Continuing my solo adventures around Edinburgh. This time, I decided to head on a day trip to the nearby Berwick-upon-Tweed in England, the first stop of the train from Edinburgh to London. The views from the train ride were magnificent, so I wanted to spend more time in this beautiful town.
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Berwick-upon-Tweed is located close to the border of England and Scotland on the English side in the county of Northumberland. However, if you read the history of the place, you will see that Berwick-upon-Tweed changed hands multiple times in the past before settling in the English side. For this reason, the town is full of fortifications.
As the name suggests, Berwick-upon-Tweed lies on the shore of the River Tweed up to the point it meets the North Sea. The two sides of the river are connected by the Royal Border Bridge, a photogenic attraction of the town. Other highlights of the town are the ruins of the Berwick Castle, the Berwick town walls, the Lighthouse and the Berwick-upon-Tweed Barracks and Main Guard.
Read below, to find a walking itinerary that covers all these places along with directions on how to reach the town. It is the perfect route for a day trip to Berwick-upon-Tweed that covers all the must-see sights.
Getting to Berwick-upon-Tweed
It is very easy to reach Berwick-upon-Tweed by train, as it lies on the east coast route that connects London and Edinburgh. Berwick-upon-Tweed is about 3h30mins from London by LNER trains. From Edinburgh and Newcastle-upon-Tyne, you can reach Berwick-upon-Tweed in about 45 minutes by LNER or CrossCountry trains. From any other place in the UK, you should first head to one of these three cities and then take a train to Berwick-upon-Tweed.
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A walking route for a day trip to Berwick-upon-Tweed
The walking route for this day trip to Berwick-upon-Tweed covers the most important places of interest of the town. It begins by following part of the Castle Parks Trail (click here for the official map brochure) and then follows the medieval fortifications around the town with a short detour at the Berwick Lighthouse and the museums. A short stop at the town centre for lunch is also included.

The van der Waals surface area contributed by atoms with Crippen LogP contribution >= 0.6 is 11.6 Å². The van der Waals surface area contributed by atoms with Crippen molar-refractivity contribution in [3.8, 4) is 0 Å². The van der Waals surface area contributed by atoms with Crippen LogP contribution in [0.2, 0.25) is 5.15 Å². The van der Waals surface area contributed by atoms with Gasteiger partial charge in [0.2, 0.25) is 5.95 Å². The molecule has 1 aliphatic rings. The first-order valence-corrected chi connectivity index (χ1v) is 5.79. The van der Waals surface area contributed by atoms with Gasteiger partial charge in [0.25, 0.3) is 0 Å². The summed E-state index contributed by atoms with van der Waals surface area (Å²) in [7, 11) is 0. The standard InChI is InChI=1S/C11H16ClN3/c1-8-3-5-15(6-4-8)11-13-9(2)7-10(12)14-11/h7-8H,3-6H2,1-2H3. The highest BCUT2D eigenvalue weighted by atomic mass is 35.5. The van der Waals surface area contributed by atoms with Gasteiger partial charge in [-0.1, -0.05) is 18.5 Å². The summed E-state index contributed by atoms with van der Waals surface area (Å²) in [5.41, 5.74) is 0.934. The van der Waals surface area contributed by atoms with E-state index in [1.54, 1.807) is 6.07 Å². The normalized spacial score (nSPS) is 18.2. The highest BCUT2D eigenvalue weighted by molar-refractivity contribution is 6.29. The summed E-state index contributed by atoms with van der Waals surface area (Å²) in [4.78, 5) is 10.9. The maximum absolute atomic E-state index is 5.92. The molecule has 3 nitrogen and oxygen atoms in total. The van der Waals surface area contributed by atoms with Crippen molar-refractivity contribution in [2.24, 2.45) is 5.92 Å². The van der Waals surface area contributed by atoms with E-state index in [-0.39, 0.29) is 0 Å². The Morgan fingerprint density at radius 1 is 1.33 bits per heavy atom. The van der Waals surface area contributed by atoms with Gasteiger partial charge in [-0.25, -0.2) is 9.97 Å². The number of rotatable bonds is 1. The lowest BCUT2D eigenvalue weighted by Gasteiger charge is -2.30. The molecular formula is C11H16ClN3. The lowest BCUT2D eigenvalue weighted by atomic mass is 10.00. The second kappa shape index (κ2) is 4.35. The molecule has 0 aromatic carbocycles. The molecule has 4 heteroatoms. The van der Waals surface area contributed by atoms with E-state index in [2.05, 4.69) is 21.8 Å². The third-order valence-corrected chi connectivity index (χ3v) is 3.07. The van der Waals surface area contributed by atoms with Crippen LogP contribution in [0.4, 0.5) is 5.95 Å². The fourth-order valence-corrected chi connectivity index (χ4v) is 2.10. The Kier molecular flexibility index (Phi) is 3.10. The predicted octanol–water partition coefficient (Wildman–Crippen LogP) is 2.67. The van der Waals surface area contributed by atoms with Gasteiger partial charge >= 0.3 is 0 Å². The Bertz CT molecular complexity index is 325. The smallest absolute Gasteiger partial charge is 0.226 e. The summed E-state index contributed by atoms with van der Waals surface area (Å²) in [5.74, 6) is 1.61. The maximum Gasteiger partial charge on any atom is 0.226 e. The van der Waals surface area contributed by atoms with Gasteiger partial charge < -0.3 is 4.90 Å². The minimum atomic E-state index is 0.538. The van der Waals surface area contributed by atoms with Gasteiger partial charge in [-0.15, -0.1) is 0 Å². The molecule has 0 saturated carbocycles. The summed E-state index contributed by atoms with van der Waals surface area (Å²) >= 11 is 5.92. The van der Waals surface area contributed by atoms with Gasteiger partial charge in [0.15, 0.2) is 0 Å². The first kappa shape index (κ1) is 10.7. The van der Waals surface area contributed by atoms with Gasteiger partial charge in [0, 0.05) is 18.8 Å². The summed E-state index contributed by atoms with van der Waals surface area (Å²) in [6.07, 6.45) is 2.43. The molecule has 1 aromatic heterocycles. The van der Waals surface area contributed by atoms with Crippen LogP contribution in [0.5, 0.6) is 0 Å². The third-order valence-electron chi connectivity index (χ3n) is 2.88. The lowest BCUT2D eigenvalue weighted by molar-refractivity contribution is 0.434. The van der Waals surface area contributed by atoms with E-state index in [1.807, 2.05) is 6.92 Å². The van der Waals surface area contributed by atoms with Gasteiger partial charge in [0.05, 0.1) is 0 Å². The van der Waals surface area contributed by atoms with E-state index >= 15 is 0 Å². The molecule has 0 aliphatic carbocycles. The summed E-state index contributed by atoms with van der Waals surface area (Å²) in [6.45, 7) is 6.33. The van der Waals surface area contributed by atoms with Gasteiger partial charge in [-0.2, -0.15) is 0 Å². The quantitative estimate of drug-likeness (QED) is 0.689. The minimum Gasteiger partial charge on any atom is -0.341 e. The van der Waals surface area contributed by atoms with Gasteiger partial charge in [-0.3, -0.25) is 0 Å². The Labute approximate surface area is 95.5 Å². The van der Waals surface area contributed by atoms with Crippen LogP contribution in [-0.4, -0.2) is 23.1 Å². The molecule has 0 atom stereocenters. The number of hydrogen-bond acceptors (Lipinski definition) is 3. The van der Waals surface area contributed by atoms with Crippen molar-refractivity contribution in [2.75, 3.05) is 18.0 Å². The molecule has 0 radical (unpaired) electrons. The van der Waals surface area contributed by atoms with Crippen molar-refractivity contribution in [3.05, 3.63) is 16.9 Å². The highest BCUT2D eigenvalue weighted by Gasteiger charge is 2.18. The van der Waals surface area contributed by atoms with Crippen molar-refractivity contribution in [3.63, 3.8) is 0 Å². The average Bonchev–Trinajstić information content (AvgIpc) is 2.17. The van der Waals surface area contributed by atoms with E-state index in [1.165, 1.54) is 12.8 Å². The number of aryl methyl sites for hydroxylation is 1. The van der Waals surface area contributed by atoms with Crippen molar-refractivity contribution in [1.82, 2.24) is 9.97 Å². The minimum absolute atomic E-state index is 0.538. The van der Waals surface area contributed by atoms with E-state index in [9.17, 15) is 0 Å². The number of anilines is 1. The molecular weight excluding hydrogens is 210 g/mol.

Note: It was not possible to create a Google Map with directions to all the stops of the route, because some of the paths I took are not registered on Google Maps. Instead, I drew an outline of the walk on the image below. To get the Google Maps equivalent, click on the image.
Tip: Start the walk on a summer day at around 10 am to have time to visit the museums before closing time. To follow it in the winter, you may want to start your walk a bit earlier to have time to see everything during daylight. Bear in mind that the museums included may be closed.
Stops: Coronation Park, Royal Boarder Bridge, Castle Vale Park, Meg’s Mount, Town Hall, Quay Wall, Main Guard House, Coxon’s Tower, Plommer’s Tower/Fisher’s Fort, Berwick Lighthouse, King’s Mount, Berwick-upon-Tweed Barracks and Main Guard, Beach, Lord’s Mount, Bell Tower
Section 1: Castle Parks Trail
The walk starts at the Coronation Park and continues onto Castle Vale Park via Tommy the Miller’s Field. Both parks were created in the 1930s and have a similar design. Upon entering the Coronation Park from the side of the train station, you then follow the walking path until it meets the River Tweed. Turn left to face the Royal Border Bridge and continue until you reach the remains of the Berwick Castle. Spend some time at the castle to read the signs and learn more about its history.
The Royal Border Bridge is frequently used by trains. As I passed from this bridge a few times now, I can tell you that the views are magnificent. If you are coming to Berwick-upon-Tweed from the south of the UK and sitting on the right-hand side (left-hand side for leaving the town), you will be able to enjoy these views too!
Continue your walk into the Castle Vale Park and walk along the river facing the other two bridges. If you want to get some panoramic views of the Royal Border Bridge, enter the Castle Vale Park and follow the stairs to the street. Once you have your photos, come back to continue the trail.